:

In Siberia, the Siberian Khanate was established in the 1490s by fleeing Tatar aristocrats of the disintegrating Golden Horde who established Islam as the official religion in western Siberia over the partly Islamized native Siberian Tatars and indigenous Uralic peoples. It was the northern-most Islamic state in recorded history and it survived up until 1598 when it was conquered by Russia


In the 17th century, before migrating to Altai, Kumandy lived along the river Charysh, near its confluence with the river Ob. Their relocation was driven by their unwillingness to pay yasak tribute to the Russian sovereign


Now that is very interesting as they are the only high M73 group in Altai a I wonder if this group absorbed M73 from west Siberians and moved it around the Turkic possessions of their various empires before heading back to Altai

alan
11-03-2013, 10:16 PM
Another thing that comes out in this paper if I understand its confusing tables correctly is that there is nothing in Altai upstream of M73. So, this fits the idea that its eastern extension could partly relate to the retreat of Turks back south-eastwards after absorbing it. Certainly it doesnt look like Altai is any sort of candidate for an early R1b area in the sense of the palaeolithic etc.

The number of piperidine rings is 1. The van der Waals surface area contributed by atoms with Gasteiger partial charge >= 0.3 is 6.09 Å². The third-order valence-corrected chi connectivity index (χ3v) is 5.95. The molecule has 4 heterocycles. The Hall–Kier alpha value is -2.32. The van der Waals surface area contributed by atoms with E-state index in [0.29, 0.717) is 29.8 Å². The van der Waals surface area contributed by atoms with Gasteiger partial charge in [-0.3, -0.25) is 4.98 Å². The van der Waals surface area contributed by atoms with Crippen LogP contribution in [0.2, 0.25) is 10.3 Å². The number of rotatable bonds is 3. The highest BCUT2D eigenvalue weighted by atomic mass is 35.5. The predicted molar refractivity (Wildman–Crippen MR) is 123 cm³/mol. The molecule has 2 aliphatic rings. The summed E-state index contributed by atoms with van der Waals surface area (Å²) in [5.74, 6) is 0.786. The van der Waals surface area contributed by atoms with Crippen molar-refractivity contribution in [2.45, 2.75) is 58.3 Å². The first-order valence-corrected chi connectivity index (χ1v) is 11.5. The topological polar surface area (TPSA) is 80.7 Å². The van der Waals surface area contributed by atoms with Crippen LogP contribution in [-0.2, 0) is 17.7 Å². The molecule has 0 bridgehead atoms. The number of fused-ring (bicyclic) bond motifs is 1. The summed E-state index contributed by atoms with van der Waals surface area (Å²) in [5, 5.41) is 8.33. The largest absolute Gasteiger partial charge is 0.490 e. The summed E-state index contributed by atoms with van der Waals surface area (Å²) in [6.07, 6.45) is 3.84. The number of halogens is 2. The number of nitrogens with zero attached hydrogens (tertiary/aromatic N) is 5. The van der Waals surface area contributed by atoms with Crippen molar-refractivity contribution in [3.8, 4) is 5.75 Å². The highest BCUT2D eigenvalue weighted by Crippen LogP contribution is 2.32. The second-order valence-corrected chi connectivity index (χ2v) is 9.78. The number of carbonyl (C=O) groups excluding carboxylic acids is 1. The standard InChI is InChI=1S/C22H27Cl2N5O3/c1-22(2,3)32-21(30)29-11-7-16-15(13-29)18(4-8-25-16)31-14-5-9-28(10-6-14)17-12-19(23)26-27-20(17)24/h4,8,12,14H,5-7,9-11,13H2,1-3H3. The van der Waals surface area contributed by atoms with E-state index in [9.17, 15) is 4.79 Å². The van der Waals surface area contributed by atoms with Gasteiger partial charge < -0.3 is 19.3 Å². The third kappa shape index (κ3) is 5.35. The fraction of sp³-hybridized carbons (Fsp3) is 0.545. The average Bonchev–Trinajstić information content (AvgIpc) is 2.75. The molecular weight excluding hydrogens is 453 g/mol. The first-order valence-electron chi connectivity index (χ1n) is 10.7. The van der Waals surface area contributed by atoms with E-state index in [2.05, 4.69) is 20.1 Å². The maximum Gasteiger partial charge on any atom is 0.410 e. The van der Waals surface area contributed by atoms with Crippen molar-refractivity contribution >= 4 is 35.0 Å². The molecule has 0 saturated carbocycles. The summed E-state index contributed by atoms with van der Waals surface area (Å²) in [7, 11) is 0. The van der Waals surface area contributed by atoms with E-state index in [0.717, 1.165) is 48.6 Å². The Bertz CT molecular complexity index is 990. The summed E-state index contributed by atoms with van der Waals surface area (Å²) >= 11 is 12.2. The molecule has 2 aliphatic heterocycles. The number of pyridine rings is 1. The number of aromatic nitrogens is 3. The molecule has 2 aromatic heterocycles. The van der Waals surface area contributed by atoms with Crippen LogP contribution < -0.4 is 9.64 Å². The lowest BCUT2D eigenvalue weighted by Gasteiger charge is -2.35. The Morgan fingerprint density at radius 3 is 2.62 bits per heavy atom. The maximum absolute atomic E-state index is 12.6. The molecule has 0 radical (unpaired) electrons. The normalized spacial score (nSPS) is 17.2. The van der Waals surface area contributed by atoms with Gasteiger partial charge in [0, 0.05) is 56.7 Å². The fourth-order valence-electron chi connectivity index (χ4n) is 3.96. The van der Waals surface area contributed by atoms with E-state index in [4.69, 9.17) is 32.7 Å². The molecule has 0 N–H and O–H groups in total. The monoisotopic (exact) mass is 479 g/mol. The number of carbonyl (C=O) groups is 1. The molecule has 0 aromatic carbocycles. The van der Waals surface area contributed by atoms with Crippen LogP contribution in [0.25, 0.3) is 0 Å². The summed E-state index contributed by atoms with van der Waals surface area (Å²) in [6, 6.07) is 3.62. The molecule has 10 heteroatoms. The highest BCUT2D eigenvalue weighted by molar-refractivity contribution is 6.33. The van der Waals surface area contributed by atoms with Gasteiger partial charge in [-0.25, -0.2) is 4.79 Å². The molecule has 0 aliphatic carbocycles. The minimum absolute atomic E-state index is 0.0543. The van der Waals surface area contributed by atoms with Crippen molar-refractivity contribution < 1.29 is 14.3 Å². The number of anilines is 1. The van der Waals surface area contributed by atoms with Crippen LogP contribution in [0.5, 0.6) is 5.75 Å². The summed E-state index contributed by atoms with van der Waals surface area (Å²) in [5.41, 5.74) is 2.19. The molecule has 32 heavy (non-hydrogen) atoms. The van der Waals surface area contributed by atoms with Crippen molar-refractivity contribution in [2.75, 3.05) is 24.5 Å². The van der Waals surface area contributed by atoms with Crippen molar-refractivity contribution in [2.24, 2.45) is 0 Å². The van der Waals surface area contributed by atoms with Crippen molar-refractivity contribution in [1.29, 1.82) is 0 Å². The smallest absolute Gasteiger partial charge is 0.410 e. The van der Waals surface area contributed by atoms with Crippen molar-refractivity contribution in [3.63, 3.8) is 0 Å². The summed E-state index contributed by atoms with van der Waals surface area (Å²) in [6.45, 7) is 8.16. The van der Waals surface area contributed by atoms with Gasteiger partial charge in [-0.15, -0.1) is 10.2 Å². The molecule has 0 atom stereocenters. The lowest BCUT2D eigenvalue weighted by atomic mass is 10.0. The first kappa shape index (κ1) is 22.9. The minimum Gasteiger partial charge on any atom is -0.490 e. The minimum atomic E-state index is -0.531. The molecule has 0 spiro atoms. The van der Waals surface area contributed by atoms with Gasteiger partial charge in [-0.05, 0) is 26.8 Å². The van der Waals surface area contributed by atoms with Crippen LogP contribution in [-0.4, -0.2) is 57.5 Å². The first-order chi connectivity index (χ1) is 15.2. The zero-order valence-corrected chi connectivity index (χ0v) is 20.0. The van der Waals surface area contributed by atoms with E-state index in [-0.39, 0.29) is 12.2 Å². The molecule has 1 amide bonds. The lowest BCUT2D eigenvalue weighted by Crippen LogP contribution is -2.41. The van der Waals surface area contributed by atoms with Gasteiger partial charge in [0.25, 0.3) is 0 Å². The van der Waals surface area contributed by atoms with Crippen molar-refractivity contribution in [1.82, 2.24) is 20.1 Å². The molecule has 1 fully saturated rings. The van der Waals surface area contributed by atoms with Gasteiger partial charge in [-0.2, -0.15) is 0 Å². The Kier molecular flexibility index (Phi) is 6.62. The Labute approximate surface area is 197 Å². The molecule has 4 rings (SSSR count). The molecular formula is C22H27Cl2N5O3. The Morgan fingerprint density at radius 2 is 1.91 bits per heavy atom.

alan
01-21-2014, 09:17 AM
This is probably worth returning to in the light of us now knowing the south-central Siberian origins of R and a potential link with ANE. I dont know what the latest SNP counting ideas will make M73 in terms of age but at a guess I reckon it could end up originating around 8000BC judging by calculations for other clades. That would potentially tie M73 in with the sort of period where a spread of ANE into Europe and adjacent areas on its fringes seems likely to have happened. So, based on all the latest evidence M73 may have originated on the terminal Palaeolithic trail from south-central Siberia westwards.